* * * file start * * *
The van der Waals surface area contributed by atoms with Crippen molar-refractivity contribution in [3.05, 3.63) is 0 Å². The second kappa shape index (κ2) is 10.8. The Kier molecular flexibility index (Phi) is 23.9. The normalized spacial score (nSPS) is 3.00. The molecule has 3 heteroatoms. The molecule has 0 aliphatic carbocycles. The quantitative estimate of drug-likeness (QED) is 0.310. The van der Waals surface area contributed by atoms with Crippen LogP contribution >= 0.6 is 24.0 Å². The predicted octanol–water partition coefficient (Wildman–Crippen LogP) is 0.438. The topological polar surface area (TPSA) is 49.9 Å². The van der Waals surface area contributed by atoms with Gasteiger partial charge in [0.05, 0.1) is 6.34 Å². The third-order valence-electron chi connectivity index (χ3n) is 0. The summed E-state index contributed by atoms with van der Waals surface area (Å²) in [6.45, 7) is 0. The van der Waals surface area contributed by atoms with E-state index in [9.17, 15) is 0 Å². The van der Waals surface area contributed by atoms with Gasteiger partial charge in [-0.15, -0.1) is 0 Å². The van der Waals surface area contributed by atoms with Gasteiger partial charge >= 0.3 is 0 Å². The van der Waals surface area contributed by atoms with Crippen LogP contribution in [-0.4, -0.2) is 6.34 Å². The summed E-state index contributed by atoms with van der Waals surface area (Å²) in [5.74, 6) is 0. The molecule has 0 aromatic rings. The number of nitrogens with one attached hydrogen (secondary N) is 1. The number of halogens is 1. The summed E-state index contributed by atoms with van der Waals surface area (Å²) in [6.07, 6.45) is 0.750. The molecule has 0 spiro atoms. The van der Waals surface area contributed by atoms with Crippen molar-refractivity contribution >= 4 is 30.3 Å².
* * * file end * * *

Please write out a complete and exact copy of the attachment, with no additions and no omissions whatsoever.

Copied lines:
The van der Waals surface area contributed by atoms with Crippen molar-refractivity contribution in [3.05, 3.63) is 0 Å². The second kappa shape index (κ2) is 10.8. The Kier molecular flexibility index (Phi) is 23.9. The normalized spacial score (nSPS) is 3.00. The molecule has 3 heteroatoms. The molecule has 0 aliphatic carbocycles. The quantitative estimate of drug-likeness (QED) is 0.310. The van der Waals surface area contributed by atoms with Crippen LogP contribution >= 0.6 is 24.0 Å². The predicted octanol–water partition coefficient (Wildman–Crippen LogP) is 0.438. The topological polar surface area (TPSA) is 49.9 Å². The van der Waals surface area contributed by atoms with Gasteiger partial charge in [0.05, 0.1) is 6.34 Å². The third-order valence-electron chi connectivity index (χ3n) is 0. The summed E-state index contributed by atoms with van der Waals surface area (Å²) in [6.45, 7) is 0. The van der Waals surface area contributed by atoms with E-state index in [9.17, 15) is 0 Å². The van der Waals surface area contributed by atoms with Gasteiger partial charge in [-0.15, -0.1) is 0 Å². The van der Waals surface area contributed by atoms with Gasteiger partial charge >= 0.3 is 0 Å². The van der Waals surface area contributed by atoms with Crippen LogP contribution in [-0.4, -0.2) is 6.34 Å². The summed E-state index contributed by atoms with van der Waals surface area (Å²) in [5.74, 6) is 0. The molecule has 0 aromatic rings. The number of nitrogens with one attached hydrogen (secondary N) is 1. The number of halogens is 1. The summed E-state index contributed by atoms with van der Waals surface area (Å²) in [6.07, 6.45) is 0.750. The molecule has 0 spiro atoms. The van der Waals surface area contributed by atoms with Crippen molar-refractivity contribution >= 4 is 30.3 Å².